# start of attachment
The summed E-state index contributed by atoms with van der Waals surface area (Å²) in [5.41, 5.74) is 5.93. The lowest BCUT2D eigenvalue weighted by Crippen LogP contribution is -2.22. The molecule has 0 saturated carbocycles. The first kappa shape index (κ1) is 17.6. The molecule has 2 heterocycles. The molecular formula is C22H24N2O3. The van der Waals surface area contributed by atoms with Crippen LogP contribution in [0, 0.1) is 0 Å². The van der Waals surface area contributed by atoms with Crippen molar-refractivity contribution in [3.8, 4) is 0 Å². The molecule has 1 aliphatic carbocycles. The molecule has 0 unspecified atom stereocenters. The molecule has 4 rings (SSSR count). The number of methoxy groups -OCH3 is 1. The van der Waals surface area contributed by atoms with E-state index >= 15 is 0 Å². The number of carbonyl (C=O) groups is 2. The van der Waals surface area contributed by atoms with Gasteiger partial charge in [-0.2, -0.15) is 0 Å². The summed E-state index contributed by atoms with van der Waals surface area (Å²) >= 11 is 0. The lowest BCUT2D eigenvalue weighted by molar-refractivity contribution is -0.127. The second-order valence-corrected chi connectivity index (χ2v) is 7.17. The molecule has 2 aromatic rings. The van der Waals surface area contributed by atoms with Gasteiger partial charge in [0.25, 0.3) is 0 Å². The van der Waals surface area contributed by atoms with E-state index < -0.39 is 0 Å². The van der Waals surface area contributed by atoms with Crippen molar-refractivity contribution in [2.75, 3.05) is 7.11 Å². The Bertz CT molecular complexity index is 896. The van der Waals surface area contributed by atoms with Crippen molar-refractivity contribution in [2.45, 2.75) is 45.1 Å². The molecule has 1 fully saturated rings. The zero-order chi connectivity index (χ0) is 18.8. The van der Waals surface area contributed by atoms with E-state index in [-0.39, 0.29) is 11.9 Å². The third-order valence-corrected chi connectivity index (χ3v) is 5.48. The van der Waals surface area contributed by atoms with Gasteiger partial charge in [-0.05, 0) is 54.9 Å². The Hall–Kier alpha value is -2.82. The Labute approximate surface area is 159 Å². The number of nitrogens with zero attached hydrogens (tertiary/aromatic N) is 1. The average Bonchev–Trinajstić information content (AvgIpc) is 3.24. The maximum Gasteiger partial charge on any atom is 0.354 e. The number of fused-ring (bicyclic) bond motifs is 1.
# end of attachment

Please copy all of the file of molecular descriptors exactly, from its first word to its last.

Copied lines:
The summed E-state index contributed by atoms with van der Waals surface area (Å²) in [5.41, 5.74) is 5.93. The lowest BCUT2D eigenvalue weighted by Crippen LogP contribution is -2.22. The molecule has 0 saturated carbocycles. The first kappa shape index (κ1) is 17.6. The molecule has 2 heterocycles. The molecular formula is C22H24N2O3. The van der Waals surface area contributed by atoms with Crippen LogP contribution in [0, 0.1) is 0 Å². The van der Waals surface area contributed by atoms with Crippen molar-refractivity contribution in [3.8, 4) is 0 Å². The molecule has 1 aliphatic carbocycles. The molecule has 0 unspecified atom stereocenters. The molecule has 4 rings (SSSR count). The number of methoxy groups -OCH3 is 1. The van der Waals surface area contributed by atoms with E-state index >= 15 is 0 Å². The number of carbonyl (C=O) groups is 2. The van der Waals surface area contributed by atoms with Gasteiger partial charge in [-0.2, -0.15) is 0 Å². The summed E-state index contributed by atoms with van der Waals surface area (Å²) >= 11 is 0. The lowest BCUT2D eigenvalue weighted by molar-refractivity contribution is -0.127. The second-order valence-corrected chi connectivity index (χ2v) is 7.17. The molecule has 2 aromatic rings. The van der Waals surface area contributed by atoms with Gasteiger partial charge in [0.25, 0.3) is 0 Å². The van der Waals surface area contributed by atoms with E-state index < -0.39 is 0 Å². The van der Waals surface area contributed by atoms with Crippen molar-refractivity contribution in [2.75, 3.05) is 7.11 Å². The Bertz CT molecular complexity index is 896. The van der Waals surface area contributed by atoms with Crippen molar-refractivity contribution in [2.45, 2.75) is 45.1 Å². The molecule has 1 fully saturated rings. The zero-order chi connectivity index (χ0) is 18.8. The van der Waals surface area contributed by atoms with E-state index in [-0.39, 0.29) is 11.9 Å². The third-order valence-corrected chi connectivity index (χ3v) is 5.48. The van der Waals surface area contributed by atoms with Gasteiger partial charge in [-0.05, 0) is 54.9 Å². The Hall–Kier alpha value is -2.82. The Labute approximate surface area is 159 Å². The number of nitrogens with zero attached hydrogens (tertiary/aromatic N) is 1. The average Bonchev–Trinajstić information content (AvgIpc) is 3.24. The maximum Gasteiger partial charge on any atom is 0.354 e. The number of fused-ring (bicyclic) bond motifs is 1.